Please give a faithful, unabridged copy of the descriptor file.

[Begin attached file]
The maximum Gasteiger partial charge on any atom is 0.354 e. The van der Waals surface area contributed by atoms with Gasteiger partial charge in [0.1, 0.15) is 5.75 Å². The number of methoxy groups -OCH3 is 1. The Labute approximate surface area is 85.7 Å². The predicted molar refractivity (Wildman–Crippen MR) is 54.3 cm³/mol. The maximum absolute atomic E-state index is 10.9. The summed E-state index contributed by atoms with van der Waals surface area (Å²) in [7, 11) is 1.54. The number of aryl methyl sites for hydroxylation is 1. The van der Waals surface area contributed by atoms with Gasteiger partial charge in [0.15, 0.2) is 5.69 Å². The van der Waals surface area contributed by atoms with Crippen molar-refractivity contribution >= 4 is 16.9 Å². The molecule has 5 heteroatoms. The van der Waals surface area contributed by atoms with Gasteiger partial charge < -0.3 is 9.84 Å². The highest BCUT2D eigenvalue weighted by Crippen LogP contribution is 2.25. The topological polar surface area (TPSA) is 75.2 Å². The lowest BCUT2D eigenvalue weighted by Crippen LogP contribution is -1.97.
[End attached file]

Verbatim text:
The maximum Gasteiger partial charge on any atom is 0.354 e. The van der Waals surface area contributed by atoms with Gasteiger partial charge in [0.1, 0.15) is 5.75 Å². The number of methoxy groups -OCH3 is 1. The Labute approximate surface area is 85.7 Å². The predicted molar refractivity (Wildman–Crippen MR) is 54.3 cm³/mol. The maximum absolute atomic E-state index is 10.9. The summed E-state index contributed by atoms with van der Waals surface area (Å²) in [7, 11) is 1.54. The number of aryl methyl sites for hydroxylation is 1. The van der Waals surface area contributed by atoms with Gasteiger partial charge in [0.15, 0.2) is 5.69 Å². The van der Waals surface area contributed by atoms with Crippen molar-refractivity contribution >= 4 is 16.9 Å². The molecule has 5 heteroatoms. The van der Waals surface area contributed by atoms with Gasteiger partial charge < -0.3 is 9.84 Å². The highest BCUT2D eigenvalue weighted by Crippen LogP contribution is 2.25. The topological polar surface area (TPSA) is 75.2 Å². The lowest BCUT2D eigenvalue weighted by Crippen LogP contribution is -1.97.